|Organization:||Massachusetts Department of Revenue|
|Referenced Sources:||Massachusetts General Laws|
This Technical Information Release ("TIR") is being issued in response to the April 28, 2008 decision of the Supreme Judicial Court ("SJC") in Bell Atlantic Mobile of Massachusetts Corporation, Ltd. d/b/a Verizon Wireless v. Commissioner of Revenue & others  (and a companion case) , 451 Mass. 280 (2008), hereinafter referred to as " BAMM."
II. SJC's Decision
BAMM came before the SJC from an appeal of a 2006 ruling of the Appellate Tax Board ("ATB").
See Bell Atlantic Mobile of Massachusetts Corporation, Ltd. d/b/a Verizon Wireless v. Commissioner of Revenue et al., A.T.B. Nos. C267959-C268176, C269027-028 (2006) and Board of Assessors of City of Newton v. Commissioner of Revenue and Bell Atlantic Mobile, LLC, A.T.B. No. C269569 (2006). See also TIR 06-19.
The SJC affirmed the rulings of the ATB, holding that a provider of wireless cellular telecommunications service is not considered a telephone company under G. L. c. 59, § 39 and is not subject to central valuation of its taxable telephone personal property by the Commissioner of Revenue ("Commissioner"). The SJC decision is premised on the conclusion that wireless cellular communications are radio communications that do not require the interconnected pole and wire infrastructure that was the basis for historical telephone utilities and the central valuation system for telephone and telegraph companies in place since the statutory enactment in 1915. The SJC also adopted the ATB's conclusion that a wireless carrier is not regulated under the statutory scheme in place for telephone companies under G.L. c. 166, but rather as a Commercial Mobile Radio Service that is regulated under G.L. c. 159 as a common carrier.
The SJC considered the correlation between G.L. c. 63, § 52A (which imposes a corporate utility excise), G.L. c. 166 (which regulates telephone and telegraph companies), and G.L. c. 59, § 5, cl. 16(1) (which grants a corporate utility property tax exemption). The SJC noted that "the language of the corporate utility exemption statutes [G.L. c. 59, § 5 cl. 16(1) and G.L. c. 63, § 52A] reinforces the conclusion that Bell Atlantic Mobile is not a telephone company." BAMM, 451 Mass. 286-287 (2008).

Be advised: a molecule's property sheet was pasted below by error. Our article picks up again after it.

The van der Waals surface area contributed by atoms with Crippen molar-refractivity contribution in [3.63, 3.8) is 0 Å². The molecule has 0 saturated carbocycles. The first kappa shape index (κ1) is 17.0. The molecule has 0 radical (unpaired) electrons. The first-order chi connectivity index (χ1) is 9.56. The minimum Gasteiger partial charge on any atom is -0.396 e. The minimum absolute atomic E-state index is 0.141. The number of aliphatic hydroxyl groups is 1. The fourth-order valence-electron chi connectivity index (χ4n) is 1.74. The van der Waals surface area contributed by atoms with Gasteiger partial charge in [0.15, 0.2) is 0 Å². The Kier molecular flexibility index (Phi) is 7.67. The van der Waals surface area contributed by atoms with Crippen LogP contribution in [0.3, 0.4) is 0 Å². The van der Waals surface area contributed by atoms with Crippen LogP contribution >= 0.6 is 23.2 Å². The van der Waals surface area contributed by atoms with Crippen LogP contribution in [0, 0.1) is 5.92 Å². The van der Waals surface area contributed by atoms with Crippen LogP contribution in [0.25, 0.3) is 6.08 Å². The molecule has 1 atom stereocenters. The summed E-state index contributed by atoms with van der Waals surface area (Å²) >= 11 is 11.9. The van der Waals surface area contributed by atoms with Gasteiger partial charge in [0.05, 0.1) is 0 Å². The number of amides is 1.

III. Effect of Decision on the Personal Property Tax
The Commissioner will no longer issue certified centralized valuations of a wireless cellular telecommunications carrier's taxable telephone personal property under G.L. c. 59, § 39. For valuations of property for fiscal years 2009 and after, all valuations for such property will be made by the local board of assessors in the locality where the property is located.
In addition, based on the rulings of the ATB and the analysis of the SJC, the exemption from local property tax for certain machinery under G.L. c. 59, § 5, cl. 16(1) appears to be unavailable to incorporated wireless cellular telecommunications carriers.
IV. Effect of Decision on the Corporate Excise and the Income Tax
The Commissioner will treat a wireless cellular telecommunications carrier that is a corporation within the definitions in G.L. c. 63, § 30 as subject to the business corporation excise pursuant to the provisions of G.L. c. 63, §§ 32, 39.  In the case of a wireless cellular telecommunications carrier that is not a corporation within the definitions in G.L. c. 63, § 30 but, rather, is treated as a partnership or a disregarded entity, the direct or indirect members of such entity shall be subject to tax in accordance with their appropriate taxpayer classification under G.L. c. 62 and/or G.L. c. 63.
Consistent with such treatment as described in the preceding paragraph, the Commissioner will assess additional taxes as may be owed by a wireless cellular telecommunications carrier or by its direct or indirect members, and will take such further actions as appropriate to implement the final decision of the SJC and the related rulings of the ATB. Also, taxpayers must file returns and amended returns in a manner consistent with such treatment.
Among other actions, within 90 days of the issuance of the final version of this TIR 08-20, the Commissioner may proceed to assessment of additional taxes, as applicable, against those taxpayers who submitted signed Forms A-37IWTC (Consents Extending the Time for Assessment of Taxes) to the Commissioner in accordance with the provisions of TIR 06-19. TIR 06-19 had provided, among other things, for the deferral of assessment activity upon receipt of such signed consents, pending resolution of judicial appeals from the earlier ATB rulings.  In addition, the Commissioner may assess additional taxes in cases where taxable years of these or other taxpayers are otherwise open for assessment, including pursuant to other types of consent forms extending the time for assessment.
This TIR supersedes and replaces all prior Department of Revenue public or private written statements, advice, forms, and instructions, to the extent they may be inconsistent with this TIR.
/s/Navjeet K. Bal
Navjeet K. Bal
Commissioner of Revenue
October 10, 2008